At present, the UK Government is running a little-publicised public consultation on the future of the BBC. (That’s the British Broadcasting Corporation for you Americans — our state-owned and funded broadcaster.)
The campaigning group 38 Degrees has provided a simple way to respond online to this consultation, and I did so this morning. Here are the questions and my responses. I urge you to submit your own thoughts, too.
“The economy is the central, critical, irreducible core of this election”, wrote David Cameron in the run-up to the election. “Everything depends on a strong economy.” And although I am not inclined to agree with everything Cameron says, this seems pretty much unarguable. If we as a country want to do the things that civilised countries do — educate our young, heal our sick, feed our poor, care for our elderly — we need money to do it.
I was very disappointed to read about the response of Tim Farron, the new leader of the Liberal Democrats, to Jeremy Corbyn’s appointment as Labour leader:
The MP for Westmorland and Lonsdale argued that Corbyn’s victory would open “a massive space in the centre ground of British politics” […] Since Corbyn’s election, some party figures have suggested privately the Labour party is starting to encroach on territory that Farron had marked out for the Lib Dems, necessitating a change of direction.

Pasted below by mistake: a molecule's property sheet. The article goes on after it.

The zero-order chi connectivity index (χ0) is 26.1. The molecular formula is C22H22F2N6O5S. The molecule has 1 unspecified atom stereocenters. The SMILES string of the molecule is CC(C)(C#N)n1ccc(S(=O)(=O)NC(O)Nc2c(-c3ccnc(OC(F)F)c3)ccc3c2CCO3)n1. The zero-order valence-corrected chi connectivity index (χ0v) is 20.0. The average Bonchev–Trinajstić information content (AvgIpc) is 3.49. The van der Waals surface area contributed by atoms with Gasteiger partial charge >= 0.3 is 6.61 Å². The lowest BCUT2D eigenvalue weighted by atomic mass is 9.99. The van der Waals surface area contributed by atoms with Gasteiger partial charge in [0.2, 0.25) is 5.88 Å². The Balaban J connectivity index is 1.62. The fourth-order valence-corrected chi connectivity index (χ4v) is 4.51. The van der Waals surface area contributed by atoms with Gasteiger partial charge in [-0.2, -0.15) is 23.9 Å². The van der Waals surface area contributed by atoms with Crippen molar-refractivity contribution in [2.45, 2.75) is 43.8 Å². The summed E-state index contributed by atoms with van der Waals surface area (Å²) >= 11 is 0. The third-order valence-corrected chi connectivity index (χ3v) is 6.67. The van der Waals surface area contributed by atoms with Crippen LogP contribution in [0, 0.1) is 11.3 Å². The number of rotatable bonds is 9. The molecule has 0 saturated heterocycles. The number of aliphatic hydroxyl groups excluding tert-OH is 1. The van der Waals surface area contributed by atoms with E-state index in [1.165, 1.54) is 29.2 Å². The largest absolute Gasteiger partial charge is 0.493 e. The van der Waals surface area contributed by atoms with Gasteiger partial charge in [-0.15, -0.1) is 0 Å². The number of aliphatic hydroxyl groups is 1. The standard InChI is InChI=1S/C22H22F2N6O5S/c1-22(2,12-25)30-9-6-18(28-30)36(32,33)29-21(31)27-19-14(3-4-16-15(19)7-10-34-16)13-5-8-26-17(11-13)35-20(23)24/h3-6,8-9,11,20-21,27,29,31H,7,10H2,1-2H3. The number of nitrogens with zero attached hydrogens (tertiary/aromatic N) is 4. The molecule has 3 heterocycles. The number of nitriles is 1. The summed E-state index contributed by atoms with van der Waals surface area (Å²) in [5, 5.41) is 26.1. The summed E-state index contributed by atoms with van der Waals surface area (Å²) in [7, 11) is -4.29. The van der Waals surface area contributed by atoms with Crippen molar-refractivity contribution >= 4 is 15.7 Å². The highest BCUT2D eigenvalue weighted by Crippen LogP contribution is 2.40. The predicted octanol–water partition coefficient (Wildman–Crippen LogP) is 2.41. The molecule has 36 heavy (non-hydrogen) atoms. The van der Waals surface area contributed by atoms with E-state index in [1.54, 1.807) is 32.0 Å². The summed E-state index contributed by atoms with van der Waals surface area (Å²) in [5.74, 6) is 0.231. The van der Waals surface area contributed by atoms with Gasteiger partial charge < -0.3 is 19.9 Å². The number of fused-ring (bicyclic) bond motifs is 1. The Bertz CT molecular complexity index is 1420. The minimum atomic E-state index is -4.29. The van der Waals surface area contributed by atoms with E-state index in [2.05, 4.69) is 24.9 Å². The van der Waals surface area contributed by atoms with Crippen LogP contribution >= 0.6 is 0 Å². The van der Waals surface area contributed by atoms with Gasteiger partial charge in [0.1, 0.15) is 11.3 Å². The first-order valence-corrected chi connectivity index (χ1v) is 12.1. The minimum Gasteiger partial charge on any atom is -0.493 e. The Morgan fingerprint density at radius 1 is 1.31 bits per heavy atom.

This disappoints me for two reasons.
We hear a lot from Labour MPs about how the only way to win the next General Election is to take the “centre ground” — not to be seen as a left-wing party. Jeremy Corbyn, then, as a “hard left” politician, is the last thing the Labour Party needs, so the reasoning goes. Labour need to take the centre.
What is this centre?
It’s hard to believe it was less than four months ago that the Conservatives won the 2015 UK General Election with a clear majority, forming the most right-wing government in many years. I argued at the time that they didn’t win it so much as Labour lost it by not presenting an alternative — an interpretation based on the fact that the people of Scotland, who were offered an alternative political philosophy, overwhelmingly voted for it. The common narrative that Labour lost by moving too far to the left makes no sense at all to me.
Now everything has changed.
George Osborn’s budget raises the threshold for the higher (40%) tax rate from the current £42,385 to £43,000. Since I am fortunate enough to earn that much, the £615 difference will now be taxed at 20% rather than 40%, saving me 20% of that £615 — that is, £123 a year, or about £2.37 a week. Whoopy doo. I don’t want to be ungrateful, but £2.37 a week is not going to change my life.